Edge IoT Mesh Project

Hi,

New to balenaCloud but have been playing with a few rpis for a few days. First of all I am very impressed by the work the balena team has put together. I have tested other OTA platforms but none come close to the easiness getting started.

I am looking for some architectural advice specific to the project I am working on.

Basically the project requires 2 or more types of nodes. Let’s think of them as SuperNodes (aka Fog Control Node) and regular Nodes (aka Fog Cell).

Regular Nodes are tasked with acquiring data and performing actions, while SuperNodes provide core infrastructure on the same VLAN.

SuperNodes are primarily high RAM, high Storage (like an RPI 4 8GB with SSD)
Nodes are any kind of lower spec devices down to an RPI Zero

If I understand balena correctly that means 1 project with 2 or more fleets one per node type.

I’d like the first SuperNode on a VLAN to establish the basic infrastructure like MQTT and eg a local InfluxDB instance amongst other things. In the future I can see HA requirements to have at least 2 or more SuperNodes per install that may require some level of coordination.

Any regular Node that joins the VLAN should be looking for a SuperNode and join the local group/mesh. In most cases the nodes will be sending sensor data into the MQTT broker.

I’d like to detect the capabilities of a Node and auto configure as much as possible. Think various HATs that enable sensors and or other IO. Does that require multiple fleets per HAT type?

Already looking at balenaDash & Sense as building block patterns.

Are there any best practices to consider or things to avoid? How do Nodes best look for a SuperNode on the local network? Have to assume DHCP and changing IP addresses on reboot. For example Is there any MQTT based registry that works well in this environment? Other fog computing patterns to consider with balena?

Sorry for the multiple questions - trying to frame out the basics.

Hi Oliver,

Interesting use case and thread! :slight_smile:

I’ll try and work through some of your questions:

If I understand balena correctly that means 1 project with 2 or more fleets one per node type.

So, you’ll need two code bases (FogControl and FogCell, let’s say) which will each have a fleet on balenaCloud with the SuperNodes and Nodes running in them, respectively. You can make the fleets with the lowest common architecture, so for instance a RPi4 will run in a RPiZero fleet. As long as your code runs the appropriate executables for each architecture, this will be fine:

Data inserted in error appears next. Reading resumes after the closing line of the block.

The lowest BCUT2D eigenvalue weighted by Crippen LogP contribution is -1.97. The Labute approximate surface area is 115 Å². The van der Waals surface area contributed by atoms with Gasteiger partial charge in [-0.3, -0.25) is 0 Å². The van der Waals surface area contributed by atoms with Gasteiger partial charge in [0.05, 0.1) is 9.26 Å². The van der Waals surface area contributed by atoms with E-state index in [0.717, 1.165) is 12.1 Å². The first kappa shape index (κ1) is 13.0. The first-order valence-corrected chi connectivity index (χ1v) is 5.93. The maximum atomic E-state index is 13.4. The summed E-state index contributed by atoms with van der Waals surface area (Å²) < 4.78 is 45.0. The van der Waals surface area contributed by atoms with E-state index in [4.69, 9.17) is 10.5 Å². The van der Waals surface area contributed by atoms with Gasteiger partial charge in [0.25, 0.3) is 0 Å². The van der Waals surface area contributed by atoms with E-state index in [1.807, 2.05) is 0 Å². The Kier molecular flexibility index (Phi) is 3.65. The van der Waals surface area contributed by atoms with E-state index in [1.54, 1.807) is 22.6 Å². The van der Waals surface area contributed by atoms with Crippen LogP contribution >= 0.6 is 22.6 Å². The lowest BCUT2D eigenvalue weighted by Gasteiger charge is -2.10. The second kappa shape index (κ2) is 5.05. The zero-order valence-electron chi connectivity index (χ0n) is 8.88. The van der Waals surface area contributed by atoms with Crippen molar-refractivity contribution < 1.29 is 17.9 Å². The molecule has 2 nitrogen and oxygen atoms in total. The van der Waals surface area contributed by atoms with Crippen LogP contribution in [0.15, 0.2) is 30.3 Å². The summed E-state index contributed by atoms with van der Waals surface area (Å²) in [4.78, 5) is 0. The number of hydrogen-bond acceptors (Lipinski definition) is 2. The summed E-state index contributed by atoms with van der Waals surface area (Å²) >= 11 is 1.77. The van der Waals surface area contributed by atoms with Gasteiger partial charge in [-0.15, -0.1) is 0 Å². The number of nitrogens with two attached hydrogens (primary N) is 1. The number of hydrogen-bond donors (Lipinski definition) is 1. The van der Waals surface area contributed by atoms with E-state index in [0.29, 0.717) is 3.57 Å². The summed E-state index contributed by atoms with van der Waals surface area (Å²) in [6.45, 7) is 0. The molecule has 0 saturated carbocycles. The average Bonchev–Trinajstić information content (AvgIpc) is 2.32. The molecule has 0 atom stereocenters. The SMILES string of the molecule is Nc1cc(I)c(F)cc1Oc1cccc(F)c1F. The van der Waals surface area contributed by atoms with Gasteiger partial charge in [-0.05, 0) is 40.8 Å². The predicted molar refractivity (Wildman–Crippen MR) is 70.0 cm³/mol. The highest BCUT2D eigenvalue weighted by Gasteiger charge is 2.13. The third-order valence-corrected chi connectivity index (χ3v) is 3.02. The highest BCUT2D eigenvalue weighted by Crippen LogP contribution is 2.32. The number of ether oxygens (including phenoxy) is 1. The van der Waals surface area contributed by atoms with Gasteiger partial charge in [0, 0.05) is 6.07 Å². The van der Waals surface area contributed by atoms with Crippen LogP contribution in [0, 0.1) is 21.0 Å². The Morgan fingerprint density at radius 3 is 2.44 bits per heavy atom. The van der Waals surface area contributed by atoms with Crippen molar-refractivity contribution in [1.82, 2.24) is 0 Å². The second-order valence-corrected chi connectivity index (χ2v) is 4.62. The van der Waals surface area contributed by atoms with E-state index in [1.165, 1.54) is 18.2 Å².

• If you are building services and deploying with balena push then you’ll want to use templating in your dockerfile: Define a container - Balena Documentation
  • if you are using a pre-built image in your docker-compose file, then you’ll need to make sure your image supports multi-arch.

As an example, our sensor block has a multi-arch manifest added to the pre-built images, and therefore supports armv7 and aarch64 as you can see in the tags here:
https://hub.docker.com/layers/balenablocks/sensor/latest/images/sha256-2758edba618849453f53a24433c4fc93fd451b56e4a9ff546a3df72449704951?context=explore

If you were to use this in your docker-compose, you would add just reference the latest tag and the appropriate image will be pulled into your fleet:

I’d like to detect the capabilities of a Node and auto configure as much as possible. Think various HATs that enable sensors and or other IO. Does that require multiple fleets per HAT type?

This is an architectural decision for you to make, IMO. If there is enough commonality between different node types, then it may make sense to add support for all the different HW configurations, and then attempt to dynamically use the attached HW on a specific node. Again, you can see something akin to this in our sensor block linked above: it tries to detect what sensors are attached to the device, and load them dynamically.
If there is a wide difference between HW configurations, or it’s not possible to dynamically load the correct configuration, then this would probably necessitate a separate fleet for each codebase.

Hope this helps,
Phil

Phil,

Much appreciated. I have some tiny beginnings running on two fleets that share the same codebase for now. Using a dynamic framework I can load a lot of extensions dynamically at runtime.
Only when needing extra containers I might have to truly separate controller nodes from regular ones.

Is there a way to decide which containers to startup dynamically at the node level? eg if a controller starts up and cannot find an MQTT broker on the local VLAN it would decide to start and register its own instance - preferably as a dedicated container on its node.

Same for a controller node that detects lots of local fast storage: it could spin up an influxdb container and register it for the rest of the fleet.

Even looking at migrating different microservices after the fact to different nodes as they become available.

Thanks!

Oliver